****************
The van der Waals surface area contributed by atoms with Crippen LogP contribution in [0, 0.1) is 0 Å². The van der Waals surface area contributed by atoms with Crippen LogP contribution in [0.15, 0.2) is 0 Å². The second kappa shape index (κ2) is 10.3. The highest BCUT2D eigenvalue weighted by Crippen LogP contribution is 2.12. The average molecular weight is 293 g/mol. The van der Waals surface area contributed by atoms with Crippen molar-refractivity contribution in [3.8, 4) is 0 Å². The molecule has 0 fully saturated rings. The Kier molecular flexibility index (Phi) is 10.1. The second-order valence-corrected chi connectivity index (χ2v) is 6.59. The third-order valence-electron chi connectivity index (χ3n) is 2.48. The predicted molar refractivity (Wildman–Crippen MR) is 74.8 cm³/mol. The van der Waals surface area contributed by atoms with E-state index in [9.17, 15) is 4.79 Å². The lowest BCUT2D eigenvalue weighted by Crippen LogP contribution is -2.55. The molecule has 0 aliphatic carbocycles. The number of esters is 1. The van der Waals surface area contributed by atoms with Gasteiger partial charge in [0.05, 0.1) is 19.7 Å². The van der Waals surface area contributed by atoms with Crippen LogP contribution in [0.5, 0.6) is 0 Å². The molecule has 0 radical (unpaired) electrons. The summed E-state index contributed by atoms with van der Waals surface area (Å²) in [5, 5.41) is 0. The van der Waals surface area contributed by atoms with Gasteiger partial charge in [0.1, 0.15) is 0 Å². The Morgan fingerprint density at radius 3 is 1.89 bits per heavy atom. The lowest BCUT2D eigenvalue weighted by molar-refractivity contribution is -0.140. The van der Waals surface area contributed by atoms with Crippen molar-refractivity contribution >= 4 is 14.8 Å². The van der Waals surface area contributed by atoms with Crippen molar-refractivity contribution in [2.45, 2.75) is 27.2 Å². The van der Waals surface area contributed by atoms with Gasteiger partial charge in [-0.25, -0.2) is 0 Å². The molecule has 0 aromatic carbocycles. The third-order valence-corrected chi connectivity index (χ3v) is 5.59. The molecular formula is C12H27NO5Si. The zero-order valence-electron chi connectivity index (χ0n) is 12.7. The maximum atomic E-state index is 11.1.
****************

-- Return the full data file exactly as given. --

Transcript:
The van der Waals surface area contributed by atoms with Crippen LogP contribution in [0, 0.1) is 0 Å². The van der Waals surface area contributed by atoms with Crippen LogP contribution in [0.15, 0.2) is 0 Å². The second kappa shape index (κ2) is 10.3. The highest BCUT2D eigenvalue weighted by Crippen LogP contribution is 2.12. The average molecular weight is 293 g/mol. The van der Waals surface area contributed by atoms with Crippen molar-refractivity contribution in [3.8, 4) is 0 Å². The molecule has 0 fully saturated rings. The Kier molecular flexibility index (Phi) is 10.1. The second-order valence-corrected chi connectivity index (χ2v) is 6.59. The third-order valence-electron chi connectivity index (χ3n) is 2.48. The predicted molar refractivity (Wildman–Crippen MR) is 74.8 cm³/mol. The van der Waals surface area contributed by atoms with E-state index in [9.17, 15) is 4.79 Å². The lowest BCUT2D eigenvalue weighted by Crippen LogP contribution is -2.55. The molecule has 0 aliphatic carbocycles. The number of esters is 1. The van der Waals surface area contributed by atoms with Gasteiger partial charge in [0.05, 0.1) is 19.7 Å². The van der Waals surface area contributed by atoms with Crippen LogP contribution in [0.5, 0.6) is 0 Å². The molecule has 0 radical (unpaired) electrons. The summed E-state index contributed by atoms with van der Waals surface area (Å²) in [5, 5.41) is 0. The van der Waals surface area contributed by atoms with Gasteiger partial charge in [0.1, 0.15) is 0 Å². The Morgan fingerprint density at radius 3 is 1.89 bits per heavy atom. The lowest BCUT2D eigenvalue weighted by molar-refractivity contribution is -0.140. The van der Waals surface area contributed by atoms with Crippen molar-refractivity contribution >= 4 is 14.8 Å². The van der Waals surface area contributed by atoms with Crippen molar-refractivity contribution in [2.45, 2.75) is 27.2 Å². The van der Waals surface area contributed by atoms with Gasteiger partial charge in [-0.25, -0.2) is 0 Å². The molecule has 0 aromatic carbocycles. The third-order valence-corrected chi connectivity index (χ3v) is 5.59. The molecular formula is C12H27NO5Si. The zero-order valence-electron chi connectivity index (χ0n) is 12.7. The maximum atomic E-state index is 11.1.